American multinational investment bank JP Morgan Chase is aiming to capture the payments industry using blockchain technology by expanding its Interbank Information Network (IIN), according to a Financial Times report.
The Wall Street giant has partnered with more than 200 banks to share their financial data on the shared ledger, the April 21 report detailed.
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In October 2017, JP Morgan partnered with Australia-based ANZ bank and the Royal Bank of Canada to introduce INN, building a blockchain-based platform for interbank payment transfers. The platform is built on an Ethereum-based private blockchain called Quorum, which was co-developed by the bank itself.
By expanding this platform, the institutional bank is threatening the dominance of other players in the payment transfer industry including Ripple, TransferWise, and Revolut.
Explaining the platform, John Hunter, the bank’s head of global clearing, told Financial Times: “The initial use case was around sanctions screening. Now we’re looking at the ability to do more at the point of settlement.”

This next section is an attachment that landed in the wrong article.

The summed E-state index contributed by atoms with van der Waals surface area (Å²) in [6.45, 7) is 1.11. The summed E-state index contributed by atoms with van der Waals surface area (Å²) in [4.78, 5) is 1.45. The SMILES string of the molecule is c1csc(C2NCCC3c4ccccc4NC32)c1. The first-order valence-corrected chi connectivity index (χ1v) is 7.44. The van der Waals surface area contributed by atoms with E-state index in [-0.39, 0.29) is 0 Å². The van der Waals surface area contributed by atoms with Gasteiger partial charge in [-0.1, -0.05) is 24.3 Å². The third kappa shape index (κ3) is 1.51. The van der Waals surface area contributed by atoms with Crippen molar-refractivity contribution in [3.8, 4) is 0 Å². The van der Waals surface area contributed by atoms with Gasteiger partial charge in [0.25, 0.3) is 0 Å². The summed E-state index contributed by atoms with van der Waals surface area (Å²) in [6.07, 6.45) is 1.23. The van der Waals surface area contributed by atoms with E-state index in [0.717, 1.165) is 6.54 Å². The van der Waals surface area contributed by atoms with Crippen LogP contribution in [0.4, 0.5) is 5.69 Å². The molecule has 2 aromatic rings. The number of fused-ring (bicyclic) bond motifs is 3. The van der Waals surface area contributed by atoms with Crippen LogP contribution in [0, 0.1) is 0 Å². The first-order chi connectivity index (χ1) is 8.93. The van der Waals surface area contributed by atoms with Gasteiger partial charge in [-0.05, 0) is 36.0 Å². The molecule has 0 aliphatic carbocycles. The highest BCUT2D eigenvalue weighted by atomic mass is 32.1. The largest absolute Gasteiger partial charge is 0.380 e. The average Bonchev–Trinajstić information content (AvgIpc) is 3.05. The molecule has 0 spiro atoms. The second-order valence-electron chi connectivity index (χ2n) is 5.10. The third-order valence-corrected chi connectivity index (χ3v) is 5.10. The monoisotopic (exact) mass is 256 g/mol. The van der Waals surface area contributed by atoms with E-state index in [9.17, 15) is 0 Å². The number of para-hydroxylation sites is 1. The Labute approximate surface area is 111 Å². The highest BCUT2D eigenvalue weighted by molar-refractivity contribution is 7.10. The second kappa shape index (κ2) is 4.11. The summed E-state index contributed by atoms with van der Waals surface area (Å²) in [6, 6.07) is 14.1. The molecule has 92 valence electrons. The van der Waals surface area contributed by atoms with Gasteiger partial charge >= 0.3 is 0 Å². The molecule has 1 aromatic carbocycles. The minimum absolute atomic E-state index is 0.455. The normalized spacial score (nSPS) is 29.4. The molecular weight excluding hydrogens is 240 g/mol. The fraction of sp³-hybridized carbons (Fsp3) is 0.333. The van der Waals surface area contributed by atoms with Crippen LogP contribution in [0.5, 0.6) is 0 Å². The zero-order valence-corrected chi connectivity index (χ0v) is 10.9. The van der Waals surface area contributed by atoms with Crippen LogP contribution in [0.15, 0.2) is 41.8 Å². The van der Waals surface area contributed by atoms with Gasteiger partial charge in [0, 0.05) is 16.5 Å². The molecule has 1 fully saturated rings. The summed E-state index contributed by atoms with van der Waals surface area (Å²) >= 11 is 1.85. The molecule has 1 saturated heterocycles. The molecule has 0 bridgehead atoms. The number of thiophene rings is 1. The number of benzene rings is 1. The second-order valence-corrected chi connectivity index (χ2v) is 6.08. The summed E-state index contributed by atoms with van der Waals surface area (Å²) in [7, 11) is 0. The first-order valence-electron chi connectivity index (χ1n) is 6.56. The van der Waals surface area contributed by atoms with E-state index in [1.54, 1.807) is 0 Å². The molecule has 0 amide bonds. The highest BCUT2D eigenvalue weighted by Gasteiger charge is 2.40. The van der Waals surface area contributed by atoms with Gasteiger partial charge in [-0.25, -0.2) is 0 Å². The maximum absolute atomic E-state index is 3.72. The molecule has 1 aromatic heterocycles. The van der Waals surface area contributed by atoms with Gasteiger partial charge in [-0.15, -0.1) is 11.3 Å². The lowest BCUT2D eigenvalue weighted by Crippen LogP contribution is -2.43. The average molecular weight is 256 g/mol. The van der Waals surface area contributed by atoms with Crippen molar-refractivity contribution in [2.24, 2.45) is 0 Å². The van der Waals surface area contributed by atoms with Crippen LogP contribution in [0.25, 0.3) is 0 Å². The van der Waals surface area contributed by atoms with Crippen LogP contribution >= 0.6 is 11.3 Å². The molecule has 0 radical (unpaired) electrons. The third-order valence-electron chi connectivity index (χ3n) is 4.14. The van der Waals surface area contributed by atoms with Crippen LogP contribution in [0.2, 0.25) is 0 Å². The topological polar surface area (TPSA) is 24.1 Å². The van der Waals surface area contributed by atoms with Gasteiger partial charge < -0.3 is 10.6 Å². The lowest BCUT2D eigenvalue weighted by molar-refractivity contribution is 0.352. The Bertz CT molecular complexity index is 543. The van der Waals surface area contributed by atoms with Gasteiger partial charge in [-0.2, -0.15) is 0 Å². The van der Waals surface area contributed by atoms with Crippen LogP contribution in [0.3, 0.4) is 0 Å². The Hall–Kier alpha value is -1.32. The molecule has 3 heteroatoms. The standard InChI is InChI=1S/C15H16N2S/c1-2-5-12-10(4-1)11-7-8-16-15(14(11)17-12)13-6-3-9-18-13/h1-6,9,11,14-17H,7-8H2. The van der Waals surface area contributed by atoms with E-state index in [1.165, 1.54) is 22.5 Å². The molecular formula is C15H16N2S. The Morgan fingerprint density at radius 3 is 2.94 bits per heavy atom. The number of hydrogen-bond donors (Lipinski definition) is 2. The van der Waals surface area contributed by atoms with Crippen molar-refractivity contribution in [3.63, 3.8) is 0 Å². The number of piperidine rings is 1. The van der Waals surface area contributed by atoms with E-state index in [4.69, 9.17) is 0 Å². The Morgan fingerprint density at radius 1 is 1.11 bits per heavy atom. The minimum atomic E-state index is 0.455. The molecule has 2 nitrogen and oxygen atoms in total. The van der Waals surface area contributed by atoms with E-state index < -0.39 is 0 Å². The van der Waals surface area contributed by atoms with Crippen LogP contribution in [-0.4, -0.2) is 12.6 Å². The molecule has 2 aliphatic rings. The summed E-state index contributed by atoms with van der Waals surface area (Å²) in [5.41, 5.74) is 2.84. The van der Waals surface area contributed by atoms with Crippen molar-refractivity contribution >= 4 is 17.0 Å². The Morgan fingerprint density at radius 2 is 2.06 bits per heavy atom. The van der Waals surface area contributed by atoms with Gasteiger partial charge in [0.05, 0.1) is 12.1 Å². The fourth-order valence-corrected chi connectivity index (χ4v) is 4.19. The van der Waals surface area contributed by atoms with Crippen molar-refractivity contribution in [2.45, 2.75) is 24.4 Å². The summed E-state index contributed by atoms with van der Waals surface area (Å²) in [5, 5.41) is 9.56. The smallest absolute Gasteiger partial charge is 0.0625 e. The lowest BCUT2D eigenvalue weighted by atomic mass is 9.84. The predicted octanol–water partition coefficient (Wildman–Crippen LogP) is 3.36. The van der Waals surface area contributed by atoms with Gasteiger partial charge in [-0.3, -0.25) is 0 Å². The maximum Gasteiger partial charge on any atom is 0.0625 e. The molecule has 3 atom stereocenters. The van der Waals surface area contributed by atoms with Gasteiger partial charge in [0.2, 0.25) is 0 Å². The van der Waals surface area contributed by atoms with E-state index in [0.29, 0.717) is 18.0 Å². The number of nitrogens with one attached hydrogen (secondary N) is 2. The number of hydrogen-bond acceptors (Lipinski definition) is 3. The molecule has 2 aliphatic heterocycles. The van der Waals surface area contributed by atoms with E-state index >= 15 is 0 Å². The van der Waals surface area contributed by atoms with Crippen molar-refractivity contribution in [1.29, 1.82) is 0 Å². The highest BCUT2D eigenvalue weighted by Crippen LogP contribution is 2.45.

Hunter also revealed that the bank has developed a feature which will ensure that a transaction has been made into a valid account in real time. This will resolve the issue of payment rejection even after days due to an error in the recipient’s account number, sort code, or other details.
“Banks straight-through processing rates are in the mid-80s to the mid-90s. It’s that gap — the 5 to 20 percent of payments — that have to be assessed by operations where we’re trying to alleviate some of that pain,” he added.
Earlier this year, reports surfaced that the bank is developing its native digital currency to increase its settlement efficiency. The structure of the coin, however, received some criticisms from the crypto community as the bank is planning to restrict the use of the coin to its major institutional clients.
JP Morgan has also become the largest blockchain employer in the financial services sector over the past 12 months, Finance Magnates reported last month.